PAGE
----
In honor of Valentine’s Day…
“Closely related to appropriation is another word, love. Einstein said, “Love is a better master than duty.” This is often forgotten in many of the modern theories of education. Take cognitive science, for example. I don’t think the people who gave it that name meant any harm, but in psychology, cognitive means thinking as opposed to feelings, emotions, the unconscious, the personality, the motivation. Cognitive science divides off thinking as a separate thing. If you read the reports and look at the kind of work that is funded by government agencies, it’s cognitive. But they’re wrong.
They’re wrong because the reason you need all those heavy-handed instructional methods is that you’re trying to teach people something they don’t want to learn. When they want to learn it, if you create the right intellectual environment, they learn it quickly and easily. So you can get 100 times more mileage by creating those conditions in which the children will appropriate knowledge by falling in love with it.
And there’s more. I had an interesting experience yesterday, a very touching experience, in a school here in Sofia. I visited a school in which children were using computers and making programs. At the end, they said they had questions and wanted to interview me. One of the questions was, “Do children anywhere else have such a great teacher?”
I was so moved, I didn’t know what to say and I said something very clumsy and awkward. But I thought, “Isn’t that wonderful?” There was something about the kind of work they were doing that made them feel this way about their teacher. Of course their teacher is a wonderful person, but we can create educational environments that bring out the love for the teacher and the love for everyone else there. Above all, even beyond the love for the knowledge, is this principle: If you love what you learn, you’ll get to love yourself more. And that has to be the goal of education, that each individual will come out with a sense of personal self-respect, empowerment, and love for oneself, because from that grow all the other loves: for people, for knowledge, for the society in which you live.”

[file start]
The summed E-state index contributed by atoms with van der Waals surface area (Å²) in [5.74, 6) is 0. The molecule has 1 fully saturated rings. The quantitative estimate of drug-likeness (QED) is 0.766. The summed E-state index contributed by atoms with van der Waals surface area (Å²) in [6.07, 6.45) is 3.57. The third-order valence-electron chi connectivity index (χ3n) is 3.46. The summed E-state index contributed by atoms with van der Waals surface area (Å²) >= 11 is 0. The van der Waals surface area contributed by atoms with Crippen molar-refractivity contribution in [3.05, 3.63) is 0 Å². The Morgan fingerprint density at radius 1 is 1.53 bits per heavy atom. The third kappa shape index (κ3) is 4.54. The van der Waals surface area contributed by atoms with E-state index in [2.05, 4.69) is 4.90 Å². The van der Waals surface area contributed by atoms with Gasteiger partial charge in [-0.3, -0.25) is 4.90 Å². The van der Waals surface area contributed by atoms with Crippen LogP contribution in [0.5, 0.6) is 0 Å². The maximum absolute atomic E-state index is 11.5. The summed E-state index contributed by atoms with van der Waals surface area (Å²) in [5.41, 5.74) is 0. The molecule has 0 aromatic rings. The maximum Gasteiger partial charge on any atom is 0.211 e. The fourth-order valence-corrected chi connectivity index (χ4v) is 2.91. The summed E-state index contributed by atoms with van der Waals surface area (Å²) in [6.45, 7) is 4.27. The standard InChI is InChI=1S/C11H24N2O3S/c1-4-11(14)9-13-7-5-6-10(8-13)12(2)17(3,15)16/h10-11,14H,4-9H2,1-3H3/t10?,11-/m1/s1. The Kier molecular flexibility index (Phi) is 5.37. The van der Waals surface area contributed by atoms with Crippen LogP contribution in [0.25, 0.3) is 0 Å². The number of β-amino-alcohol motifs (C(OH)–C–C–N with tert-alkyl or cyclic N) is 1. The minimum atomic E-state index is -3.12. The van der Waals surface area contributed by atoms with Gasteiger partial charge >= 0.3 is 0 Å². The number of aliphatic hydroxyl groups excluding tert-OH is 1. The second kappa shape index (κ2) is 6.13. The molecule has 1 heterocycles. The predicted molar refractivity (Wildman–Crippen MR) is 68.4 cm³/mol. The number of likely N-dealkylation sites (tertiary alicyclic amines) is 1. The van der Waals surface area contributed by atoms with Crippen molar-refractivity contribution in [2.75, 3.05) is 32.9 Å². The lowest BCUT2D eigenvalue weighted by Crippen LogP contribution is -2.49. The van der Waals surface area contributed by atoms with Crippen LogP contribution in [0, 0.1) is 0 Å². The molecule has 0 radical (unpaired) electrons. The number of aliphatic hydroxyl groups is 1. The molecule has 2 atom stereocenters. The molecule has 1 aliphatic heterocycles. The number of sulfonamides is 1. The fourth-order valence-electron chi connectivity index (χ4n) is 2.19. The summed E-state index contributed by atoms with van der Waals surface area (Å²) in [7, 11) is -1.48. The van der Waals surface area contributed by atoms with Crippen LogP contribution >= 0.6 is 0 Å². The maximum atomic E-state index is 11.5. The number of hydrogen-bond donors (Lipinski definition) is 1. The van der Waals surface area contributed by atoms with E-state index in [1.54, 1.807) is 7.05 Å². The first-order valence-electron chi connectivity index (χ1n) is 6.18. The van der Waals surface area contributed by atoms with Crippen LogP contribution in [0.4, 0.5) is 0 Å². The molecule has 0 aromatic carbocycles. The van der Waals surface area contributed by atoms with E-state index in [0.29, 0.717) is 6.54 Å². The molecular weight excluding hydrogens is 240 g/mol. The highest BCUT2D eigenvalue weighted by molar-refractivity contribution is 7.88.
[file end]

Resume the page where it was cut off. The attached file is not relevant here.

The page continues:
Papert, S. (1990) A Critique of Technocentrism in Thinking About the School of the Future. M.I.T. Media Lab Epistemology and Learning Memo No. 2″ (September 1990)
A version of this piece was published as “M.I.T. Media Lab Epistemology and Learning Memo No. 2” (September 1990). Its content was based on a talk presented at Children in an Information Age: Opportunities for Creativity, Innovation, and New Activities (Sofia, Bulgaria, May 1987).
2 thoughts on “February 14, 2011”
Wow, I love this one. If I give this to my teen, he will use it against me to follow his passion for game design and quit high school, but I FREAK OUT!!!
I forwarded this to my Christian Ed professor at the seminary where I once studied. This has strong resonance with what we studied. There is definitely a theological edge to this, or at least religious educators would do well to appropriate it. It strikes me that Papert’s use of the word “love” is meant to be deeper than a strong desire and enjoyment of learning. It’s not like how I “love” pizza, but more like how I love who I am and I love who you are when we create something together. Now wouldn’t that be a nice way to grow in faith?
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